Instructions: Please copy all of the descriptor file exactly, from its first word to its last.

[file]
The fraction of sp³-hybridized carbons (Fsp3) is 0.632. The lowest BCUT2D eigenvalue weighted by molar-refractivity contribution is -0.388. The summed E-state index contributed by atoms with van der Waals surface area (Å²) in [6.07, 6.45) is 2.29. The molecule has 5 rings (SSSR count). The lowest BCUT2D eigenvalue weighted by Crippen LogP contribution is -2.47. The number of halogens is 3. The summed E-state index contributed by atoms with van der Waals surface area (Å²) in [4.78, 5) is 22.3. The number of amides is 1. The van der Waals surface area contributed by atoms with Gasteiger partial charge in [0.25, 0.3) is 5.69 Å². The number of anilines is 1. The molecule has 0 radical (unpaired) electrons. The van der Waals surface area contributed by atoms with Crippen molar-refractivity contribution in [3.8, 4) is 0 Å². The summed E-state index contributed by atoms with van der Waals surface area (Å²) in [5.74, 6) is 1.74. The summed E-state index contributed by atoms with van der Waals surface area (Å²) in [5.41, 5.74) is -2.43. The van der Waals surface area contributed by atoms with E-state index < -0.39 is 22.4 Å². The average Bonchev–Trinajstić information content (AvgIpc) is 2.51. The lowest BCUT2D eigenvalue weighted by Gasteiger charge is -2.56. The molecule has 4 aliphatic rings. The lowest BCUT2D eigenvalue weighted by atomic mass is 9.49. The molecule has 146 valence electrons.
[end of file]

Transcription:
The fraction of sp³-hybridized carbons (Fsp3) is 0.632. The lowest BCUT2D eigenvalue weighted by molar-refractivity contribution is -0.388. The summed E-state index contributed by atoms with van der Waals surface area (Å²) in [6.07, 6.45) is 2.29. The molecule has 5 rings (SSSR count). The lowest BCUT2D eigenvalue weighted by Crippen LogP contribution is -2.47. The number of halogens is 3. The summed E-state index contributed by atoms with van der Waals surface area (Å²) in [4.78, 5) is 22.3. The number of amides is 1. The van der Waals surface area contributed by atoms with Gasteiger partial charge in [0.25, 0.3) is 5.69 Å². The number of anilines is 1. The molecule has 0 radical (unpaired) electrons. The van der Waals surface area contributed by atoms with Crippen molar-refractivity contribution in [3.8, 4) is 0 Å². The summed E-state index contributed by atoms with van der Waals surface area (Å²) in [5.74, 6) is 1.74. The summed E-state index contributed by atoms with van der Waals surface area (Å²) in [5.41, 5.74) is -2.43. The van der Waals surface area contributed by atoms with E-state index < -0.39 is 22.4 Å². The average Bonchev–Trinajstić information content (AvgIpc) is 2.51. The lowest BCUT2D eigenvalue weighted by Gasteiger charge is -2.56. The molecule has 4 aliphatic rings. The lowest BCUT2D eigenvalue weighted by atomic mass is 9.49. The molecule has 146 valence electrons.